Stars & Garters

Hank-worthy Jokes

caffeine prayer  |  an engineering perspective on christmas  |  green eggs and hamlet  |  hard drive religion  |   murphy's laws of computing  |  poe's computer  |  rules for driving in new york city  |   rough day at work  |  shakespeare shopping  |  the world according to spock  |

Caffeine Prayer

Caffeine is my shepherd, I shall not doze.
It maketh me to wake in green pastures:
It leadeth me beyond the sleeping masses.
It restoreth my buzz:
It leadeth me in the paths of consciousness for its name's sake.
Yea, though I walk through the valley of the shadow of addiction,
I will fear no Equal (tm):
For thou art with me; thy cream and thy sugar they comfort me.
Thou preparest a carafe before me in the presence of Juan Valdez:
Thou anointest my day with pep; my mug runneth over.
Surely richness and taste shall follow me all the days of my life:
and I will dwell in the House of Folger's forever.

An Engineering Perspective on Christmas

There are approximately two billion children (persons under 18) in the world. However, since Santa does not visit children of Muslim, Hindu, Jewish or Buddhist (except maybe in Japan) religions, this reduces the workload for Christmas night to 15% of the total, or 378 million (according to the population reference bureau). At an average (census) rate of 3.5 children per household, that comes to 108 million homes, presuming there is at least one good child in each.

Santa has about 31 hours of Christmas to work with, thanks to the different time zones and the rotation of the earth, assuming east to west (which seems logical). This works out to 967.7 visits per second. This is to say that for each Christian household with a good child, Santa has around 1/1000th of a second to park the sleigh, hop out, jump down the chimney, fill the stocking, distribute the remaining presents under the tree, eat whatever snacks have been left for him, get back up the chimney, jump into the sleigh and get onto the next house.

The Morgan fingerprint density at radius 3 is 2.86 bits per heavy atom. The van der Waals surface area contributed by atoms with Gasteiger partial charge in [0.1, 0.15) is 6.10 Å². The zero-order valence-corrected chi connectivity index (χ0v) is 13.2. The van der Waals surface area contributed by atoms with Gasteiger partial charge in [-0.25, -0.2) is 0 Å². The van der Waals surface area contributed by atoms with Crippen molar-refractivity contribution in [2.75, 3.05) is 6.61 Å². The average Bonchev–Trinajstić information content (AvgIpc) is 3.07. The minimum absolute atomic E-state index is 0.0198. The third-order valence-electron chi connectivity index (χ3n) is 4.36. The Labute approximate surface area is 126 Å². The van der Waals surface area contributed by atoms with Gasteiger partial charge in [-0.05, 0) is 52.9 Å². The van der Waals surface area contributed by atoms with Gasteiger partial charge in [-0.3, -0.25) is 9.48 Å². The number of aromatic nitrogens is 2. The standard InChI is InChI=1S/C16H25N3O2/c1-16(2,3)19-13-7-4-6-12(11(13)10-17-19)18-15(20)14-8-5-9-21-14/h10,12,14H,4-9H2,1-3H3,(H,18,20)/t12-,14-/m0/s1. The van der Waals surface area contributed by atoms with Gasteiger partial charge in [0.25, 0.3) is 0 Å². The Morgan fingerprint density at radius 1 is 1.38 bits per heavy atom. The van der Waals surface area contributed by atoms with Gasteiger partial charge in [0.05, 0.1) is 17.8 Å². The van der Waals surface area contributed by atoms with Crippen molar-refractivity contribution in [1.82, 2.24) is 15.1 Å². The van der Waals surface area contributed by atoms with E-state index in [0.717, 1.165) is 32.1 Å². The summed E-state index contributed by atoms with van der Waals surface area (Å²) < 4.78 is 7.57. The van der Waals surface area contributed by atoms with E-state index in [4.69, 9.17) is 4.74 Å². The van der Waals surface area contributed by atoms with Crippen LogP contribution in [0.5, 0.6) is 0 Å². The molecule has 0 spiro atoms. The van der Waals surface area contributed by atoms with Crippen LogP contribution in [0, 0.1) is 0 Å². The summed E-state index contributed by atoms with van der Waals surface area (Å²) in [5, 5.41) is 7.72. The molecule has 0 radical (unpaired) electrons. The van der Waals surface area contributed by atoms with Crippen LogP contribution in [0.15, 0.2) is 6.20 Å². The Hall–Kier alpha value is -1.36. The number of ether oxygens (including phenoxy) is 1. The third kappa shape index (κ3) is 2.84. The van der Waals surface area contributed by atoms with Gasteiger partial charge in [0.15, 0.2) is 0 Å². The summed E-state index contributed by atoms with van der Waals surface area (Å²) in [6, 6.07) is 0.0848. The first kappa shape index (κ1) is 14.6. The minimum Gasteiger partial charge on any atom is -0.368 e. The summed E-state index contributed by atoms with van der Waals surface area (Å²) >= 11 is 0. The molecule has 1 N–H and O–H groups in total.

Assuming that each of these 108 million stops is evenly distributed around the earth (which, of course, we know to be false, but will accept for the purposes of our calculations), we are now talking about 0.78 miles per household; a total trip of 75.5 million miles, not counting bathroom stops or breaks. This means Santa's sleigh is moving at 650 miles per second -- 3,000 times the speed of sound. For purposes of comparison, the fastest man-made vehicle, the Ulysses space probe, moves at a poky 27.4 miles per second, and a conventional reindeer can run (at best) 15 miles per hour.

The payload of the sleigh adds another interesting element. Assuming that each child gets nothing more than a medium sized LEGO set (two pounds), the sleigh is carrying over 500 thousand tons, not counting Santa himself. On land, a conventional reindeer can pull no more than 300 pounds. Even granting that the "flying" reindeer can pull 10 times the normal amount, the job can't be done with eight or even nine of them -- Santa would need 360,000 of them. This increases the payload, not counting the weight of the sleigh, another 54,000 tons, or roughly seven times the weight of the Queen Elizabeth (the ship, not the monarch). 600,000 tons traveling at 650 miles per second creates enormous air resistance - this would heat up the reindeer in the same fashion as a spacecraft reentering the earth's atmosphere. The lead pair of reindeer would adsorb 14.3 quintillion joules of energy per second each. In short, they would burst into flames almost instantaneously, exposing the reindeer behind them and creating deafening sonic booms in their wake. The entire reindeer team would be vaporized within 4.26 thousandths of a second, or right about the time Santa reached the fifth house on his trip.